Only a handful remain, like Eleven City Diner or Manny's in the South Loop.
But a couple of new options have emerged during the pandemic - offering takeout - including one in the West Loop that's sure to be a destination once indoor dining resumes.
Forget whatever image you have in your mind of what a Jewish deli should be. At Rye Deli & Drink - where the motto is "Built From the Grain Up" - the level of commitment is astonishing.
"I think we wanted to take what a deli was, and deconstruct it a little bit," said Chef/Partner Billy Caruso.
Handmade bagels are boiled then baked, using stone milled organic grains from downstate. Creative flavors include Thyme and Sea Salt or a seed-smothered Everything. Even the schmears are different. No cream cheese here.
"The labneh, we wanted something that was a little healthier. Really awesome yogurt that's strained, has super high protein, better for you. I think it adds a different richness to the bagel and I think it adds a little more acid."
They whip in flavors like black pepper and parsley or melted leeks.
Cured and smoked brisket gets extra attention too.
"We took the idea of pastrami and corned beef and I just added a little bit of our twist to it. I think most people brine pastramis for a certain amount of time, we do ours for 21 days and we smoke ours for 12 hours. We wanted that bark and that crust," said Caruso.
For their Rueben, it's heated on the griddle with sauerkraut and gruyere cheese, then briefly broiled to melt the cheese. Finally, the mess is stacked on seeded rye that's been slathered with grainy mustard. And then there is the matzo ball soup.
"Everyone talks about it being medicine and one of the most homey things they think about as far as the Jewish deli goes," he said. The broth is a deep auburn, the result of a long, steady boil, loaded with chicken and root vegetables. In addition to matzo, eggs and olive oil, Caruso adds blue cornmeal.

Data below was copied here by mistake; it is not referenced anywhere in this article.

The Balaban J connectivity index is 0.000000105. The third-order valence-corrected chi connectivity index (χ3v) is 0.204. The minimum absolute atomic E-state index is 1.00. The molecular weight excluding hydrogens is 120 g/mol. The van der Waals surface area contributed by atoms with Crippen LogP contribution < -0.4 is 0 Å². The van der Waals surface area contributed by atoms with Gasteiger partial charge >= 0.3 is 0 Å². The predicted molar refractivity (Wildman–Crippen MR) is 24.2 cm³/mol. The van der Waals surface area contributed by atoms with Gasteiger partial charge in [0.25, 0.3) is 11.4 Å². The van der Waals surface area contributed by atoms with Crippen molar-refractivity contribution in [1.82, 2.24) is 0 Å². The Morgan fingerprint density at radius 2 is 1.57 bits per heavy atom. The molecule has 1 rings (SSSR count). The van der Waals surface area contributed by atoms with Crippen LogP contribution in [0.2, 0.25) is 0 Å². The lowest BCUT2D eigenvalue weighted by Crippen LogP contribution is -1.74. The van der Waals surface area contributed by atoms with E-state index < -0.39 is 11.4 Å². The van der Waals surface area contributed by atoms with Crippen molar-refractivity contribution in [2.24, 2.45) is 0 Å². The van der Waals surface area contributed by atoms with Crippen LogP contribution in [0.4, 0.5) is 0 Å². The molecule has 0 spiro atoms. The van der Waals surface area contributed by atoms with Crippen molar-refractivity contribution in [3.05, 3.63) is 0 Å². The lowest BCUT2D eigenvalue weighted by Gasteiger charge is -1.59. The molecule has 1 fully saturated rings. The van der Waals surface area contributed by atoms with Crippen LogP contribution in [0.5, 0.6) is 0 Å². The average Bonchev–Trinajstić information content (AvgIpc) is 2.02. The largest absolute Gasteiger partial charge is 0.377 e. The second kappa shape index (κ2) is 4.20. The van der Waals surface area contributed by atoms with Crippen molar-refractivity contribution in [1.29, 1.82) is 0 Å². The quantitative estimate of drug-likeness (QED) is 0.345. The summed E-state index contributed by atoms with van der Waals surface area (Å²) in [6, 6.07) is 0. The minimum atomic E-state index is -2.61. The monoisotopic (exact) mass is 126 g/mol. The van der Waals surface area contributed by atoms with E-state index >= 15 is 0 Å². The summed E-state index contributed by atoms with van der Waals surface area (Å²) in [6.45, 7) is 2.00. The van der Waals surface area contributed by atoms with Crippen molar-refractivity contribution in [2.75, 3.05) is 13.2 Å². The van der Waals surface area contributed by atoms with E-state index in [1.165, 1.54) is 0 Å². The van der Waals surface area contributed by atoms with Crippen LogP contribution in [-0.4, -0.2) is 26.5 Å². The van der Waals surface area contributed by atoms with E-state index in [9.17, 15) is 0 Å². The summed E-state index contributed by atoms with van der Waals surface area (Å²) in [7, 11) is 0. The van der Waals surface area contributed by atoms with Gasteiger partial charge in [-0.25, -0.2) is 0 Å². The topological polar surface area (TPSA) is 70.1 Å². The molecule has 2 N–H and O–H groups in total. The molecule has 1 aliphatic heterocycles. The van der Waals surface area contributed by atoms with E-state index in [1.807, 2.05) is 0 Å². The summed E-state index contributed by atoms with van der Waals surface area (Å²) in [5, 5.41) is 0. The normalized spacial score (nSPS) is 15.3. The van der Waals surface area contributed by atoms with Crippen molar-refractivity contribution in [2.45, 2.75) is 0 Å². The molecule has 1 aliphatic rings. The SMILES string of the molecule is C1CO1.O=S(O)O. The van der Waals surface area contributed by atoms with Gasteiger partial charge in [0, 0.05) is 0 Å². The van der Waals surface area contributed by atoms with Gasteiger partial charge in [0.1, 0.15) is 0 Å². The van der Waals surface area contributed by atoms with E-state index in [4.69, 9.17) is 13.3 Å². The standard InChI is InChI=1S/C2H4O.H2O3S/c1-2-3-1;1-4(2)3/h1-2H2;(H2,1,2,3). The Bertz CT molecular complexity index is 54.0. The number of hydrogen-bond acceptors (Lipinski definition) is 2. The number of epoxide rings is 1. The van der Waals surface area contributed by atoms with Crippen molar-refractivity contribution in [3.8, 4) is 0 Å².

"Changing with the seasons, the corns change color throughout the season and we wanted to incorporate that into the soup," said Caruso.
And how often do you see a seasonal salad on top, containing assorted beets, parsley and watermelon radishes?
"Matzo meal is essentially unleaved bread that's ground into meal that people just throw into a soup and we wanted to take that to a different level," he said.
So Rye is definitely not your grandfather's idea of that Ashkenazi Jewish deli from a hundred years ago. They don't celebrate schmaltz and gribbenes. What they do focus on - and what will become evident when they allow dining in again - is a cocktail program, a gathering place; a place that sources its ingredients carefully and that offers deli food
that's a little bit healthier than what grandpa might have had a couple of generations ago.
The deli is only doing takeout, for now, Thursday through Sunday.
Rye Deli & Drink
25 S. Halsted St.